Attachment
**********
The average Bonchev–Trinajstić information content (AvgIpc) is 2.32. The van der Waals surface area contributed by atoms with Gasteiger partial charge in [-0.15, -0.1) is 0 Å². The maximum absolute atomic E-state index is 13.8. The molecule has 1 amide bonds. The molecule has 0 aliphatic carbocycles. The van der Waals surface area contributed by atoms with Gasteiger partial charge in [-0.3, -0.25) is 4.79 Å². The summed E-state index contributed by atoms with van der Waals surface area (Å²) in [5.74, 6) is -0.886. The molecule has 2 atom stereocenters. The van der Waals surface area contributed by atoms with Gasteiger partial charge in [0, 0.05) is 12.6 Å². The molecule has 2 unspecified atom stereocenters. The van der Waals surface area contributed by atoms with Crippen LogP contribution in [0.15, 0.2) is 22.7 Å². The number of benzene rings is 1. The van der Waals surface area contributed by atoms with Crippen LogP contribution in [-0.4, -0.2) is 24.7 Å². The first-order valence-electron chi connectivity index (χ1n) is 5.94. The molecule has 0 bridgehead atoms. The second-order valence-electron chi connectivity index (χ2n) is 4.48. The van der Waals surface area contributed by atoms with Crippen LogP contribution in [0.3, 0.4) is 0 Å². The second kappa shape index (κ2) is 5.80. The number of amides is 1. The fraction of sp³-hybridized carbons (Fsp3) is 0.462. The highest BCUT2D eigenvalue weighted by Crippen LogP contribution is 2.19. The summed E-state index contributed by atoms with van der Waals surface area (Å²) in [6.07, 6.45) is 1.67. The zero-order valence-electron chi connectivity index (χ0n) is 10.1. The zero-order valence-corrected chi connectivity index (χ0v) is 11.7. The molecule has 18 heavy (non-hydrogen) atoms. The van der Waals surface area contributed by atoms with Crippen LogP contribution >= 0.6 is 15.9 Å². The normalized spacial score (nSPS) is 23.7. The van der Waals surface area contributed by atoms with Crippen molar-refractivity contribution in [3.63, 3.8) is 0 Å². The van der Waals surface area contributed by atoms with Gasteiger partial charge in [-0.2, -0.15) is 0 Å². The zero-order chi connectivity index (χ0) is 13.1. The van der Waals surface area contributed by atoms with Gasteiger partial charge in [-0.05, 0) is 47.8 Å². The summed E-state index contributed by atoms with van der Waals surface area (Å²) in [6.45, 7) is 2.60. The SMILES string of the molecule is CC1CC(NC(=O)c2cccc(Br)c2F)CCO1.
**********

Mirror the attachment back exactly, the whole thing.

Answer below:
The average Bonchev–Trinajstić information content (AvgIpc) is 2.32. The van der Waals surface area contributed by atoms with Gasteiger partial charge in [-0.15, -0.1) is 0 Å². The maximum absolute atomic E-state index is 13.8. The molecule has 1 amide bonds. The molecule has 0 aliphatic carbocycles. The van der Waals surface area contributed by atoms with Gasteiger partial charge in [-0.3, -0.25) is 4.79 Å². The summed E-state index contributed by atoms with van der Waals surface area (Å²) in [5.74, 6) is -0.886. The molecule has 2 atom stereocenters. The van der Waals surface area contributed by atoms with Gasteiger partial charge in [0, 0.05) is 12.6 Å². The molecule has 2 unspecified atom stereocenters. The van der Waals surface area contributed by atoms with Crippen LogP contribution in [0.15, 0.2) is 22.7 Å². The number of benzene rings is 1. The van der Waals surface area contributed by atoms with Crippen LogP contribution in [-0.4, -0.2) is 24.7 Å². The first-order valence-electron chi connectivity index (χ1n) is 5.94. The molecule has 0 bridgehead atoms. The second-order valence-electron chi connectivity index (χ2n) is 4.48. The van der Waals surface area contributed by atoms with Crippen LogP contribution in [0.3, 0.4) is 0 Å². The second kappa shape index (κ2) is 5.80. The number of amides is 1. The fraction of sp³-hybridized carbons (Fsp3) is 0.462. The highest BCUT2D eigenvalue weighted by Crippen LogP contribution is 2.19. The summed E-state index contributed by atoms with van der Waals surface area (Å²) in [6.07, 6.45) is 1.67. The zero-order valence-electron chi connectivity index (χ0n) is 10.1. The zero-order valence-corrected chi connectivity index (χ0v) is 11.7. The molecule has 18 heavy (non-hydrogen) atoms. The van der Waals surface area contributed by atoms with Crippen LogP contribution >= 0.6 is 15.9 Å². The normalized spacial score (nSPS) is 23.7. The van der Waals surface area contributed by atoms with Crippen molar-refractivity contribution in [3.63, 3.8) is 0 Å². The van der Waals surface area contributed by atoms with Gasteiger partial charge in [-0.2, -0.15) is 0 Å². The zero-order chi connectivity index (χ0) is 13.1. The van der Waals surface area contributed by atoms with Gasteiger partial charge in [-0.05, 0) is 47.8 Å². The summed E-state index contributed by atoms with van der Waals surface area (Å²) in [6.45, 7) is 2.60. The SMILES string of the molecule is CC1CC(NC(=O)c2cccc(Br)c2F)CCO1.